A blog by Amanda Behen
General Studies Teacher at Ner Tamid Community Day School

Five months ago I was at a fork in the road and was faced with the challenge of choosing which path to take. Both paths were unknown, however one was smooth and safe while the other was rocky and dangerous. Despite advice from friends and family, I was drawn to the dangerous rocky path. As a teacher I have a desire to challenge myself and continue to learn and the rocky path provided that. So, instead of taking the job at an established school, I wandered down that rocky path to help create Ner Tamid, a new multi-age Jewish Day School. Since then I have often been asked why I made that choice, why I took that risk. It is hard to explain, but the simple answer is I had a feeling that by taking that risk, I would have the opportunity to create something magical. By taking the rocky path, I was given the opportunity to continue my work in multi-age personalized learning.

Multi-age learning is not a new concept in and of itself, for decades children learned in one room schoolhouses, but it is a model that has been shied away from in recent years. In today’s education model, people question how 6th graders and 1st graders can learn in the same classroom. At Ner Tamid, each child has a personalized education plan guided by their academic levels in each subject, social- emotional readiness, and personal learning styles and passions. This allows a 6th grader to work on content at their personalized level while the first grader works at their level. All the while, the 6th grader is setting an example for some of the younger students. The amazing thing is, it’s often the case that the younger students will step up and be the role model for the older students. This helps to foster a sense of empowerment and responsibility in all students.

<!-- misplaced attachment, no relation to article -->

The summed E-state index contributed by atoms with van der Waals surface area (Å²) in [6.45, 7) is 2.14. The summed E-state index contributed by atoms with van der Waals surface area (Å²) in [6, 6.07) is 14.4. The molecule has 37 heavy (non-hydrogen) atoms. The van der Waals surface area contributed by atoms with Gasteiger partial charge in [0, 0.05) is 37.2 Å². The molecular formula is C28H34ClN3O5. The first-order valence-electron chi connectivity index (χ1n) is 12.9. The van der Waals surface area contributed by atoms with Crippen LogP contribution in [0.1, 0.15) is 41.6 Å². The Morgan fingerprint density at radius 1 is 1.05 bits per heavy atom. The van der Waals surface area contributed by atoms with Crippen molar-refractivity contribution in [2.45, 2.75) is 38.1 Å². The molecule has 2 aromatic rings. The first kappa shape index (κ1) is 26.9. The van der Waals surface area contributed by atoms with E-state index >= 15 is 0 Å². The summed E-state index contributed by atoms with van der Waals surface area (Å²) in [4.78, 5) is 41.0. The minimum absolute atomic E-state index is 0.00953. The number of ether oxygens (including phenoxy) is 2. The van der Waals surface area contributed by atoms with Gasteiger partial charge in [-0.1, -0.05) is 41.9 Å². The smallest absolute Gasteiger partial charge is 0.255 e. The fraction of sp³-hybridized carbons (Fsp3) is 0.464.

It is magical to stand in my classroom and see children spanning 6 years in age sitting next to each other talking, laughing and working together. It is rare that a 12 year old has the opportunity to work with a first grader, and even rarer that they are willing to learn from that first grader. At Ner Tamid, we have fostered a community where each child has the opportunity to be a teacher, a community where students are willing to ask questions, to make mistakes, to learn in a way that is best for them, and to advocate for themselves both socially and academically. This is why I took the rockier path, to have the opportunity to develop a school based around multi-age classrooms that fosters confidence both academically and socially. I can’t wait to continue to share our journey over the coming months.

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